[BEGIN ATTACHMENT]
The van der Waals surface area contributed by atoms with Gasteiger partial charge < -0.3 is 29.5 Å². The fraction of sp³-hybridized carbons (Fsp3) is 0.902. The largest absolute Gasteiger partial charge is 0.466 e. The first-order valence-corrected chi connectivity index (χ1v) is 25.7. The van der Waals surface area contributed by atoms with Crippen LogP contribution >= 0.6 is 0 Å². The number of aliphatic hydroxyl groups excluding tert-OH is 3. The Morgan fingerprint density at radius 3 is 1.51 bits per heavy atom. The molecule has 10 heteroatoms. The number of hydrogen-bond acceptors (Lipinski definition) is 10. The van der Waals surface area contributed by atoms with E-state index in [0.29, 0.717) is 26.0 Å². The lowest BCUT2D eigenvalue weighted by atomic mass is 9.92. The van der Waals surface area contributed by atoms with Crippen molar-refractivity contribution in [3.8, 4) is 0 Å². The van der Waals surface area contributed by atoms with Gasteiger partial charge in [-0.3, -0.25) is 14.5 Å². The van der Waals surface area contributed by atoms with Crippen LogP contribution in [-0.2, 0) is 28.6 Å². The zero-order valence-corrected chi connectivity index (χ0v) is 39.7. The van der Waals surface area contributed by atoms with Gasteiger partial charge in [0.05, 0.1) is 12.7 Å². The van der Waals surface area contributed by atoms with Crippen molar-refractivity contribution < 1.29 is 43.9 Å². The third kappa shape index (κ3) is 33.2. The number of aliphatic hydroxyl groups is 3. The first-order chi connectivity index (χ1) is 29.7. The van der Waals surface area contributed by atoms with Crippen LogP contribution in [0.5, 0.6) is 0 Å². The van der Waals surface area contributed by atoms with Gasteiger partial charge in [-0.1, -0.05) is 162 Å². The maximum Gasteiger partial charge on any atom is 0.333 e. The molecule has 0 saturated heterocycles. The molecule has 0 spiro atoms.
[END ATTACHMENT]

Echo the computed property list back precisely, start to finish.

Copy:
The van der Waals surface area contributed by atoms with Gasteiger partial charge < -0.3 is 29.5 Å². The fraction of sp³-hybridized carbons (Fsp3) is 0.902. The largest absolute Gasteiger partial charge is 0.466 e. The first-order valence-corrected chi connectivity index (χ1v) is 25.7. The van der Waals surface area contributed by atoms with Crippen LogP contribution >= 0.6 is 0 Å². The number of aliphatic hydroxyl groups excluding tert-OH is 3. The Morgan fingerprint density at radius 3 is 1.51 bits per heavy atom. The molecule has 10 heteroatoms. The number of hydrogen-bond acceptors (Lipinski definition) is 10. The van der Waals surface area contributed by atoms with E-state index in [0.29, 0.717) is 26.0 Å². The lowest BCUT2D eigenvalue weighted by atomic mass is 9.92. The van der Waals surface area contributed by atoms with Crippen molar-refractivity contribution in [3.8, 4) is 0 Å². The van der Waals surface area contributed by atoms with Gasteiger partial charge in [-0.3, -0.25) is 14.5 Å². The van der Waals surface area contributed by atoms with Crippen LogP contribution in [-0.2, 0) is 28.6 Å². The zero-order valence-corrected chi connectivity index (χ0v) is 39.7. The van der Waals surface area contributed by atoms with Gasteiger partial charge in [0.05, 0.1) is 12.7 Å². The van der Waals surface area contributed by atoms with Crippen molar-refractivity contribution < 1.29 is 43.9 Å². The third kappa shape index (κ3) is 33.2. The number of aliphatic hydroxyl groups is 3. The first-order chi connectivity index (χ1) is 29.7. The van der Waals surface area contributed by atoms with Crippen LogP contribution in [0.5, 0.6) is 0 Å². The van der Waals surface area contributed by atoms with Gasteiger partial charge in [-0.1, -0.05) is 162 Å². The maximum Gasteiger partial charge on any atom is 0.333 e. The molecule has 0 saturated heterocycles. The molecule has 0 spiro atoms.